Coral reef organisms & the aquarium trade

James C. Hendee hendee at
Tue Mar 5 08:25:11 EST 1996

On Mon, 4 Mar 1996, JENNIFER WHEELER wrote: 

[ first and last parts deleted... ] 

> How feasible Is mariculture to produce organisms for export? 
> What are the implications (biological and financial) of the above  
> approaches as compared to unregulated harvest? 

To my mind, this is the best long-range solution, but with an initial high 
price tag.  As a former mariculturist of marine fishes, invertebrates and 
plants (macro and micro), I can testify that it is possible to raise many 
(but not all) of the species of value to the aquarium trade at this time.  
If a developing nation wants to adopt this strategy, it will have to:  

	a) Be prepared to invest "substantial" (i.e., hundreds of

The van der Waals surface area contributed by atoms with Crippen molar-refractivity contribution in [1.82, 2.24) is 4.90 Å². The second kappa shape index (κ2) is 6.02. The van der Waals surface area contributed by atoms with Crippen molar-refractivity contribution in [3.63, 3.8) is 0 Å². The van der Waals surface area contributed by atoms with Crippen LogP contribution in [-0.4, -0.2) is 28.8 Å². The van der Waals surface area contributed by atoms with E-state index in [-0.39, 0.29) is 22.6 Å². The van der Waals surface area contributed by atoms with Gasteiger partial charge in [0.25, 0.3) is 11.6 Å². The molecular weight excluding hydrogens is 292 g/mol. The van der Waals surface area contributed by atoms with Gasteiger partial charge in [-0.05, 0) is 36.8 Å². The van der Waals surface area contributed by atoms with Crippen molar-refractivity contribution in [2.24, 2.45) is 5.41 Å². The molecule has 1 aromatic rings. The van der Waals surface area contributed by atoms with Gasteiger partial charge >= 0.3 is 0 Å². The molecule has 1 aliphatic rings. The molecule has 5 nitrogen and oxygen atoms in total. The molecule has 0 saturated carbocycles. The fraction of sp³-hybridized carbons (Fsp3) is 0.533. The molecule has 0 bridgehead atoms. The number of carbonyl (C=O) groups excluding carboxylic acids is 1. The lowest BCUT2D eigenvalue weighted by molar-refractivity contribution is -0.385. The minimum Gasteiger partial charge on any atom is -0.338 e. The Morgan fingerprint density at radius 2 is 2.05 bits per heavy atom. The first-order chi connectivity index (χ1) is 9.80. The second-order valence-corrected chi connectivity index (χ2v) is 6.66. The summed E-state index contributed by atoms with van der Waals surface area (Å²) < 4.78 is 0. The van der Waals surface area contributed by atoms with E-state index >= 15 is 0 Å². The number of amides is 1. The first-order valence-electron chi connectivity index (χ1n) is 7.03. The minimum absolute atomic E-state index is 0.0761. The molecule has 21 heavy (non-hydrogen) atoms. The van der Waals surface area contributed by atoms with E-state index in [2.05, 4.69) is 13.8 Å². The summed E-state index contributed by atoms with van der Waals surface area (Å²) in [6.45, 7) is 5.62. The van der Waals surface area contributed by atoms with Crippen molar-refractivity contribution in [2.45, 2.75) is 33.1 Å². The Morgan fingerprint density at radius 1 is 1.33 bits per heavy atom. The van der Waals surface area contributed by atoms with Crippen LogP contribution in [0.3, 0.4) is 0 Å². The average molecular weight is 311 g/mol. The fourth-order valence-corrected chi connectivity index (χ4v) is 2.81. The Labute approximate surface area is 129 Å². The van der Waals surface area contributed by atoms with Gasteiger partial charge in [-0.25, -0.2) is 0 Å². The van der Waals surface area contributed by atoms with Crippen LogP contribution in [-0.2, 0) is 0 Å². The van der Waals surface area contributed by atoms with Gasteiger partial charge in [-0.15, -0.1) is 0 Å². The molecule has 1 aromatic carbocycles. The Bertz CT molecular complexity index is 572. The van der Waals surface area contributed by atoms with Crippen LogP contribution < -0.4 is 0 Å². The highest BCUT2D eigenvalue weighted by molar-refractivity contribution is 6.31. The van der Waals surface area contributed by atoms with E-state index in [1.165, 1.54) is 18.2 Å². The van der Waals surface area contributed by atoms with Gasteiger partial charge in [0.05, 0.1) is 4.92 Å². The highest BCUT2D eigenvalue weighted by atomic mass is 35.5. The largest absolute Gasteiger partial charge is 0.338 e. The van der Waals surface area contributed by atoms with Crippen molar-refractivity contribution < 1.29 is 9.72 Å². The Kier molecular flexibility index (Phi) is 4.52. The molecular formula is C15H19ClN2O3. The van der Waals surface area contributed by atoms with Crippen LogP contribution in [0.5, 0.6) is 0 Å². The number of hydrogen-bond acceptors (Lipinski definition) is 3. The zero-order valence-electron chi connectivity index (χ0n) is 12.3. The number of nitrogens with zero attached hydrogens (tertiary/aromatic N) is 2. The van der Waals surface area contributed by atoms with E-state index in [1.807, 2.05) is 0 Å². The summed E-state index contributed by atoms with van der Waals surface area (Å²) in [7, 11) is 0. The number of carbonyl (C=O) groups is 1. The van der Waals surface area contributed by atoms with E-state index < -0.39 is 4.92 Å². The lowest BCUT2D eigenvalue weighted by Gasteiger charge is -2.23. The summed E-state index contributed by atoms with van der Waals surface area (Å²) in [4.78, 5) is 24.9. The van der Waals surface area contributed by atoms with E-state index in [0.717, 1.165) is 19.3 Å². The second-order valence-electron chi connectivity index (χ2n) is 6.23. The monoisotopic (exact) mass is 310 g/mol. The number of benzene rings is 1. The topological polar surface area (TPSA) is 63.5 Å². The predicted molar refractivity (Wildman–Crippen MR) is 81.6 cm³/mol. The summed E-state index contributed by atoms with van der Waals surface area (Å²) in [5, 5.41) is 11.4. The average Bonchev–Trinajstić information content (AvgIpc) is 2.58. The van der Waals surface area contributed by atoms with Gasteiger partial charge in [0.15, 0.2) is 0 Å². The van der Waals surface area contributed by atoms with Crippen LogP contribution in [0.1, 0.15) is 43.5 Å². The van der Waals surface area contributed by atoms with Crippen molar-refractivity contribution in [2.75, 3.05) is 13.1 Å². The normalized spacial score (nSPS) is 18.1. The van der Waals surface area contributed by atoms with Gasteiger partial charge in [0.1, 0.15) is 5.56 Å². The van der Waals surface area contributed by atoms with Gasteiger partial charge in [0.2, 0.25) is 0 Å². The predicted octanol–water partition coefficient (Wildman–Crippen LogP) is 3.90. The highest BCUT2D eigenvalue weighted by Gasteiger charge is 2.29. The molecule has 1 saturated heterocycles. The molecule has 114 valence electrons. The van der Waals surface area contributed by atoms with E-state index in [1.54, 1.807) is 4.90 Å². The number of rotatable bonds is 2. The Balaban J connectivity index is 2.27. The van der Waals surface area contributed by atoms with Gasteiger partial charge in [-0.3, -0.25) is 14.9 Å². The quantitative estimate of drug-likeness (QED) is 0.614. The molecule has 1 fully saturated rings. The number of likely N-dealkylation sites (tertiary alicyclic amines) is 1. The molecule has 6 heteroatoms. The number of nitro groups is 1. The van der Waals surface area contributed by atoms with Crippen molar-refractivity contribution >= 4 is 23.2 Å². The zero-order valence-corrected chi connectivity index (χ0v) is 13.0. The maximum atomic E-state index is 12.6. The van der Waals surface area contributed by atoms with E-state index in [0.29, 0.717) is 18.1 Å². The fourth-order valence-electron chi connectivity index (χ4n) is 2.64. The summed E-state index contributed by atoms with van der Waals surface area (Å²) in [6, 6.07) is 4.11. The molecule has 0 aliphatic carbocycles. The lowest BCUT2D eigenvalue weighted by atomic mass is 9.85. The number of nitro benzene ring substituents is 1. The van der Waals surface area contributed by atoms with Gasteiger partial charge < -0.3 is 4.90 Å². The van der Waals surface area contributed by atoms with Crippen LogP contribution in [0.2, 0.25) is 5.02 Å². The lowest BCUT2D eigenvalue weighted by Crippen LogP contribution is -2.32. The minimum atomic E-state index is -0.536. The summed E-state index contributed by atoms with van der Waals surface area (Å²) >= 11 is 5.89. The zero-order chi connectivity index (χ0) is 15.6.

thousands to a million dollars) into basic research into the life cycle 
and disease etiology of new species it wants to culture and export; 

	b) Be prepared both financially and emotionally (!) to lose all of 
its cultured stocks overnight to disease, human error or natural 
catastrophes (e.g., storms), then start over again;  

	c) Hire the best and most experienced mariculturists it can.  
There are some basic precepts of mariculture that just can not be 
violated, and I have seen untrained culturists re-invent a tool or 
approach that doesn't work, and result in the demise of the operation.   
It's the same old adage--"You get what you pay for."  You can hire  
"bargain" personnel, only to be wiped out later because of a rudimentary  

	Hope this helps. 

	Jim Hendee 

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